Our Researchers






Associate Professor Evan Ingley

The Harry Perkins Institute of Medical Research.

Associate Professor Evan Ingley heads the Cell Signalling Group at the Harry Perkins Institute of Medical Research, which has an interest in understanding the signalling networks or “information highways” of both normal and diseased cells. Many of the new generation anti-cancer/leukaemia drugs, such as tyrosine kinase inhibitors (TKIs, e.g. Dasatinib) disrupt these signalling networks and bring about a “normalization” of protein interactions. One of the underlying control principles of these processes is that of regulated protein-protein interactions. A/Prof Ingley’s group focuses on an enzyme, called Lyn, which is a tyrosine kinase that modifies proteins and through this process mediates specific protein interactions that regulate particular cancer cell processes including growth, invasion, metastasis, differentiation and death.

 What funding from SitS means to me:

We have discovered a pathway that controls invasion and metastasis of sarcoma cells in the laboratory, centred on a novel molecule called AFAP1L1, and this pathway is highly expressed in malignant/metastatic forms of human sarcoma. The opportunity now exists through funding from Sock it to Sarcoma to test our hypothesis that this new pathway is a potential molecular target for sarcoma invasion/metastasis in preclinical animal models of malignant/metastatic sarcoma.





Andrea Steele

Murdoch University


Andrea is a current Associate Lecturer at the School of Psychology and Exercise Science at Murdoch University. Andrea’s background is in organisational psychology, having completed her Masters in Industrial/Organisational Psychology at the UWA Psychology department, and about to submit her PhD in Strategic Management from the UWA Business School. Andrea has tutored and lectured undergraduate and postgraduate management units at the UWA Business School and Curtin Business School and is currently coordinating a first year psychology unit at Murdoch, as well as acting as Psychology offshore course coordinator for all psychology units run out of the Murdoch Singapore campus. Andrea is also active in supervising research students.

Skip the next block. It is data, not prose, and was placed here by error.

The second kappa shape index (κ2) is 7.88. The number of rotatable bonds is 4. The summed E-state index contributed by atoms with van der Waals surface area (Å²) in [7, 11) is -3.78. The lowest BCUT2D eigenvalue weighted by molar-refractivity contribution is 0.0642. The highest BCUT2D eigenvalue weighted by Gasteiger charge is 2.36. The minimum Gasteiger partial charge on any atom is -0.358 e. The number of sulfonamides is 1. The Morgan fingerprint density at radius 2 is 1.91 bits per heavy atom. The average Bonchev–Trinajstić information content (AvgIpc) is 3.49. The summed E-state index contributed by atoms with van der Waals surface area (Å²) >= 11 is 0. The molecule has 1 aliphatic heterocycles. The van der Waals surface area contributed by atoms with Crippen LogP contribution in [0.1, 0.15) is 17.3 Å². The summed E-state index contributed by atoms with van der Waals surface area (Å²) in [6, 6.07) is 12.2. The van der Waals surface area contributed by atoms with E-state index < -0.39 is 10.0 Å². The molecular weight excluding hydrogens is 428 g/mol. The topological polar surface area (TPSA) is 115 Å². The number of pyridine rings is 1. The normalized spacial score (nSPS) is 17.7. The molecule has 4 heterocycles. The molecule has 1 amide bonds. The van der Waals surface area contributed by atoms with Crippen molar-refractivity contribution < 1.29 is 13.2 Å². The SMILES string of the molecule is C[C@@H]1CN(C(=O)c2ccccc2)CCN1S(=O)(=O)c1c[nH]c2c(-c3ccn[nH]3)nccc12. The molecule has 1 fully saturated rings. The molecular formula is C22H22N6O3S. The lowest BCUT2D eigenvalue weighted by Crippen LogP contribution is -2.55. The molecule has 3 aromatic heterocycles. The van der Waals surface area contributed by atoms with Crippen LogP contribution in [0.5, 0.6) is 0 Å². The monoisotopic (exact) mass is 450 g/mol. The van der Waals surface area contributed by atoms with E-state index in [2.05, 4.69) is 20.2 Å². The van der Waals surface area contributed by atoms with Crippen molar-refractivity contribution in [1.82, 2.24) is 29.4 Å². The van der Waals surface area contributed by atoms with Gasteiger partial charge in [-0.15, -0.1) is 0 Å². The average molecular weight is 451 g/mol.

Andrea has given several research based presentations at various leading academic and industry conferences, both nationally and internationally, including the Society for Industrial/Organizational Psychology (SIOP) and the International Congress of Applied Psychology (ICAP), as well as chairing multiple symposia at these conferences. Andrea brings to the project consulting experience from both big and small business.

Andrea is interested in organizationally-based applied research, and sees the Time4Me project as a valuable way to use her expertise to contribute to the literature on increasing wellbeing, whilst adding value to the lives of cancer sufferers and their families.



Ms Claire Munsie

School of Sport Science, Exercise and Health and the School of Surgery, University of Western Australia

Claire is an accredited exercise physiologist at Hollywood Functional Rehabilitation Clinic where she has worked since graduating from UWA in 2008. At HFRC Claire specialises in pre and post-operative exercise rehabilitation programs and musculo-skeletal rehabilitation. It was here at HFRC she was first introduced to Professor David Wood and the fantastic work he is doing with Sarcoma patients, and Sock it to Sarcoma!. This sparked her interest to become involved and is now undertaking her Masters in Exercise Physiology at UWA. Her research program investigates the long term functional deficits associated with wide resection surgery and how exercise rehabilitation can improve these functional problems. Claire is now involved with yearly fundraising for Sock it to Sarcoma! through participation in the Ride to Conquer cancer in 2013 and 2014.

The Emma Pauley Research Grant

Funding through the Emma Pauley Research grant will allow Claire to complete her MSc and will assist with providing a basis to develop an exercise rehabilitation program to be implemented into hospital systems across Australia. This will allow individuals currently going through Sarcoma treatment to access exercise based therapy during their recovery.